image formation places severe demands on the image formation hardware.
The process needs to be completely automated, but nevertheless efficient
to minimize hardware size and weight. To this end, Sandia has developed
the Overlapped Subaperture (OSA) image formation algorithm to efficiently
match image formation tasks to easily implemented DSP operations. This
is facilitated by Sandia's unique real-time motion compensation strategy.
Furthermore, residual phase errors are mitigated by the Sandia developed
Phase-Gradient Autofocus (PGA) algorithm.
Most Sandia designed
synthetic aperture radar systems have the ability to store the unprocessed
phase history data (raw radar returns). This data can be (and has been)
processed on ground-based computers (post-flight) with any of a variety
of image formation algorithms and their variations including Linear
Range-Doppler processing, Polar Format processing, Sandia developed
Polar-formatted Overlapped Subaperture (PFOSA) processing, Sandia developed
Tiered Subaperture (TSA) processing, and Migration processing.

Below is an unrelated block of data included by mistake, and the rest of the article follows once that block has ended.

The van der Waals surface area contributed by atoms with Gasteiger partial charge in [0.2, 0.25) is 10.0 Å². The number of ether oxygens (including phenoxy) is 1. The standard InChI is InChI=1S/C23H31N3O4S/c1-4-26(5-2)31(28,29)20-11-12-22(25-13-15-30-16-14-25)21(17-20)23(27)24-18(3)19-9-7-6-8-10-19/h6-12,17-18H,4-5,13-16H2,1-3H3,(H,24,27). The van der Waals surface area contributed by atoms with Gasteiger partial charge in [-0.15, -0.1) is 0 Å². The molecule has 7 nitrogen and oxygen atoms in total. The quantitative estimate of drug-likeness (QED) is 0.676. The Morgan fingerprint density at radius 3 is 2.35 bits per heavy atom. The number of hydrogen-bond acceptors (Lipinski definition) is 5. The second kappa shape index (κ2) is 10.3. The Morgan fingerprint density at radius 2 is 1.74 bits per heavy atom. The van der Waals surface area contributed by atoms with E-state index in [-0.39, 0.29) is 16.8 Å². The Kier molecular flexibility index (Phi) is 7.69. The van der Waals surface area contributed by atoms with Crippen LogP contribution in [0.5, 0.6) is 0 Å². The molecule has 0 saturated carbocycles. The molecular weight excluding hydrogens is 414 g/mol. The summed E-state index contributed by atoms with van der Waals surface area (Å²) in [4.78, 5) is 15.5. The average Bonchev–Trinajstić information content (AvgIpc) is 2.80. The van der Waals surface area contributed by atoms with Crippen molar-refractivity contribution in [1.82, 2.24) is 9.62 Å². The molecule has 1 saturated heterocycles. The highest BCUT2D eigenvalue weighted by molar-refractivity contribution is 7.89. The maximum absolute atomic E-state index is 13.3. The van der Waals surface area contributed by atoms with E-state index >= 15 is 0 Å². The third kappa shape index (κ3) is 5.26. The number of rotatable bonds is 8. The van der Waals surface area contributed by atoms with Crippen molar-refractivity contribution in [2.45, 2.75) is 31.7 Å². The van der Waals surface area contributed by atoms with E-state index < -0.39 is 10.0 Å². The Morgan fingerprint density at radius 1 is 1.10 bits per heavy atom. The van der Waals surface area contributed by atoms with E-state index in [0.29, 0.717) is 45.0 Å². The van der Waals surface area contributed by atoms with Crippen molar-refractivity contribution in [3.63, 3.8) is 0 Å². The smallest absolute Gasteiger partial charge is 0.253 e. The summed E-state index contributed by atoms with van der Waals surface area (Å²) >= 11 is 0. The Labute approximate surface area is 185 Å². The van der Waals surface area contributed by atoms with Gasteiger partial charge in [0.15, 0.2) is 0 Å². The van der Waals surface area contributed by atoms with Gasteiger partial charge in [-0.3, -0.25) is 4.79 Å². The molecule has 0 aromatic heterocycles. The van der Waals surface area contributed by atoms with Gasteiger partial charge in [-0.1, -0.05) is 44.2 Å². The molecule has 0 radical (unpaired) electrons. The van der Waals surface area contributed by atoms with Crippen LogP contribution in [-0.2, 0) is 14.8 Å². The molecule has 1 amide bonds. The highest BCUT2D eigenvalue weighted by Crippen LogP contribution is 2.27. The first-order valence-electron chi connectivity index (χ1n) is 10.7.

Burns, B. L., J.
T. Cordaro, Imaging Synthetic Aperture Radar, US Patent 5,608,404
Burns, B. L., J.
T. Cordaro, "SAR image formation algorithm that compensates for the
spatially variant effects of antenna motion", SPIE 1994 Symposium on
OE/Aerospace Sensing and Dual Use Photonics, Algorithms for SAR Imagery
I, Vol. 2230, Orlando, FL, 4-8 April 1994.
Doerry, A. W.,
"Synthetic Aperture Radar Processing with Polar Formatted Subapertures",
Conference Record of The Twenty-Eighth Asilomar Conference on Signals,
Systems & Computers, Pacific Grove, California, Oct. 31 - Nov. 2,
"Patch diameter limits for tiered subaperture SAR image formation algorithms",
SPIE 1995 Symposium on OE/Aerospace Sensing and Dual Use Photonics,
Algorithms for SAR Imagery II, Vol. 2487, Orlando, FL, 17-21 April 1995.